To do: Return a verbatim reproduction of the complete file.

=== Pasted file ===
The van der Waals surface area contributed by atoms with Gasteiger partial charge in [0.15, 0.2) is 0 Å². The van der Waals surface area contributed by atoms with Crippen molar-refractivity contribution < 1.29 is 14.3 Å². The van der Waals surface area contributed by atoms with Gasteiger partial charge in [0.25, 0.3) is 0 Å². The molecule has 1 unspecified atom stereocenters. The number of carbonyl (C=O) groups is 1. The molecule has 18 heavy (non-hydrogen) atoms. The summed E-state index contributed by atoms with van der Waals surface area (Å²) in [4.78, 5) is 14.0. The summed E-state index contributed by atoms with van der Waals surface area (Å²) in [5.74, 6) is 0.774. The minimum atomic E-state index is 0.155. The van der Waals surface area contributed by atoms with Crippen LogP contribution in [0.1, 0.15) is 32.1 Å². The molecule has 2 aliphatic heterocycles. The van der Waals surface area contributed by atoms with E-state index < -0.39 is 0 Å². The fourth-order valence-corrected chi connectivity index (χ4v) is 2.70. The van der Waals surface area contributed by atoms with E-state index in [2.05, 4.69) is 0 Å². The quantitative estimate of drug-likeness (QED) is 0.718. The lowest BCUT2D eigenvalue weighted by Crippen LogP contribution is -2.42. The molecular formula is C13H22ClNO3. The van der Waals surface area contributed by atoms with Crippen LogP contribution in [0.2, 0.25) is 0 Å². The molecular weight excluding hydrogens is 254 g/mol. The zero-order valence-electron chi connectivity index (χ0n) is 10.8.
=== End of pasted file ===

The van der Waals surface area contributed by atoms with Gasteiger partial charge in [0.15, 0.2) is 0 Å². The van der Waals surface area contributed by atoms with Crippen molar-refractivity contribution < 1.29 is 14.3 Å². The van der Waals surface area contributed by atoms with Gasteiger partial charge in [0.25, 0.3) is 0 Å². The molecule has 1 unspecified atom stereocenters. The number of carbonyl (C=O) groups is 1. The molecule has 18 heavy (non-hydrogen) atoms. The summed E-state index contributed by atoms with van der Waals surface area (Å²) in [4.78, 5) is 14.0. The summed E-state index contributed by atoms with van der Waals surface area (Å²) in [5.74, 6) is 0.774. The minimum atomic E-state index is 0.155. The van der Waals surface area contributed by atoms with Crippen LogP contribution in [0.1, 0.15) is 32.1 Å². The molecule has 2 aliphatic heterocycles. The van der Waals surface area contributed by atoms with E-state index < -0.39 is 0 Å². The fourth-order valence-corrected chi connectivity index (χ4v) is 2.70. The van der Waals surface area contributed by atoms with E-state index in [2.05, 4.69) is 0 Å². The quantitative estimate of drug-likeness (QED) is 0.718. The lowest BCUT2D eigenvalue weighted by Crippen LogP contribution is -2.42. The molecular formula is C13H22ClNO3. The van der Waals surface area contributed by atoms with Crippen LogP contribution in [0.2, 0.25) is 0 Å². The molecular weight excluding hydrogens is 254 g/mol. The zero-order valence-electron chi connectivity index (χ0n) is 10.8.